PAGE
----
To give you an idea, a 50W laser cutter without a fire suppression system needs to run at 20% speed and 100% power four times to cut through an ⅛ inch piece of bubinga with minimal surface burning. That said, it engraves beautifully even with the standard settings for wood.
Basswood is a popular wood for laser cutting because of its affordability and low grain density which makes it soft and easy to work with. This beginner-friendly wood has a pale brown or creamy white color which results in dark prominent engravings that are pleasing to the eye. A 20W diode laser can cut a 10mm thick basswood sheet in one go.
Maple is a strong wood with evenly distributed wavy grains and a smooth surface. Though this off-white or yellowish wood is hard to work with, you get an excellent payoff because it finishes wonderfully and allows for intricate details. This is why a lot of people consider maple the best wood for laser engraving photos.
A 70W laser at half-power is good enough to cut through a 6mm thick sheet of maple. For engraving, a 40W laser should do the trick.
Birch is a hardwood with fine and even grains and plain, wavy patterns that make it suitable for laser engraving. Its color ranges from cream to light reddish brown. Birch wood is one of the least expensive that you’ll find, but it requires treatment and coating to make it durable.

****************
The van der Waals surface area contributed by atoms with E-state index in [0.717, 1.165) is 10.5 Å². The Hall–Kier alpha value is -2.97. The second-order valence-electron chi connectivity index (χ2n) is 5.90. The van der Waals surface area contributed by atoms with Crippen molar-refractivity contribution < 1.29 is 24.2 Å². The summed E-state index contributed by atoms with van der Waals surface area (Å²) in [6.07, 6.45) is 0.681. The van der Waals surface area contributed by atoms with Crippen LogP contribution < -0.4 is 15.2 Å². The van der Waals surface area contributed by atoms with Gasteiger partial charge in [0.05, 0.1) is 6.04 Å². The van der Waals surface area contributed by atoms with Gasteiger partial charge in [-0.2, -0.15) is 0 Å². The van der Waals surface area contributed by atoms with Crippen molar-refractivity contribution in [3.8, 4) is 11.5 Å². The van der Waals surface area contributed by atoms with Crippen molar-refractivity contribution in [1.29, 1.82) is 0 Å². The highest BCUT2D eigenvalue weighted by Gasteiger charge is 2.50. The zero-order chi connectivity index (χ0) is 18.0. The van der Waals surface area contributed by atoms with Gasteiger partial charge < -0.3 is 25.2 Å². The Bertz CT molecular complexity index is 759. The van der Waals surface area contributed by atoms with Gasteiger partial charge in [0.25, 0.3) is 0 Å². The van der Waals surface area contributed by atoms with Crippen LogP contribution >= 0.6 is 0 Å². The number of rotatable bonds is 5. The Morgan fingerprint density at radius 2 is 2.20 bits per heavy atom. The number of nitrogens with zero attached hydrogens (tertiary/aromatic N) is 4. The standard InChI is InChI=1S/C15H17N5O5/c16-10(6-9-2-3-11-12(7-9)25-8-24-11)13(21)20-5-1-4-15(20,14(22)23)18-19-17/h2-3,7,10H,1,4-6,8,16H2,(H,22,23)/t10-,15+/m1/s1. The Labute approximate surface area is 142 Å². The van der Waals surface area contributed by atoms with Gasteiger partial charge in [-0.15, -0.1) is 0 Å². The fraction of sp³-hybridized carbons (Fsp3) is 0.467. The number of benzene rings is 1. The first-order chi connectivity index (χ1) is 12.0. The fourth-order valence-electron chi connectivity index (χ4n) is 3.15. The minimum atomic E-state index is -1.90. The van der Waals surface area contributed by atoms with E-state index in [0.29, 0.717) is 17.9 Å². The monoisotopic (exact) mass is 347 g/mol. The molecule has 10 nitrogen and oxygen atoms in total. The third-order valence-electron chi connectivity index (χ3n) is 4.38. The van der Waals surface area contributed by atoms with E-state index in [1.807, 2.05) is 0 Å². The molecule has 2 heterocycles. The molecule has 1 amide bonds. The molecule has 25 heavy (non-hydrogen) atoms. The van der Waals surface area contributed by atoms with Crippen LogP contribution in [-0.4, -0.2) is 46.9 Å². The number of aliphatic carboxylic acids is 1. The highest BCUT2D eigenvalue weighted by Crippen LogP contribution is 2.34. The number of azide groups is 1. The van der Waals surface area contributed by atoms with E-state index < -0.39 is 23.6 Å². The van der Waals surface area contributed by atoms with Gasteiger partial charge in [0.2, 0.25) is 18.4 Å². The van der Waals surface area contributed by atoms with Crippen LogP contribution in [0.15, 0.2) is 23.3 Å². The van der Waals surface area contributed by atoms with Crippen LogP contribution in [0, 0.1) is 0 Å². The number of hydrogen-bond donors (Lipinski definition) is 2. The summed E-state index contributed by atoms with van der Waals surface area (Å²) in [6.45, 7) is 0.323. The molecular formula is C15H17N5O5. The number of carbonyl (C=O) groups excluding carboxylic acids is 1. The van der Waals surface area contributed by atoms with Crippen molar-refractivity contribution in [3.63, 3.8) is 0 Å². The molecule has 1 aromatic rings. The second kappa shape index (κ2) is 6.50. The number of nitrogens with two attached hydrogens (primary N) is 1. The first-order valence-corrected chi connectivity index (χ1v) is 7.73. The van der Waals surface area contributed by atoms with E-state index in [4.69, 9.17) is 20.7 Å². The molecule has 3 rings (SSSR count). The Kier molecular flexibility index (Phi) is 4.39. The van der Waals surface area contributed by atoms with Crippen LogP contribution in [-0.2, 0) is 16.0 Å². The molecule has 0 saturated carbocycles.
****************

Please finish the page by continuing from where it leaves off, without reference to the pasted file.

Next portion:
A full-powered 40W laser is suitable for a 6mm thick sheet of birch. However, thicker sheets can lead to burning. On the other hand, engraving birch wood results in a dark brown shade that complements its creamy color.
Aside from solid pieces of birch wood, there are also birch plywoods available that are great for laser cutting due to its reliability and workability.
Known as the poor man’s cherry, alder is another type of wood that’s great for beginners due to its affordable price and pliable nature. This soft hardwood has a light brown-tan color that changes to a darker reddish brown over time. It’s moderately dense, with straight and even grains and minor streaking.
When operated at full power, a 35W laser cutter can slice through a thin sheet of alder at a rate of 64mm/s. When used in engraving, the dark etching provides a high contrast to its light shade. It can also take in detailed work thanks to its smooth surface.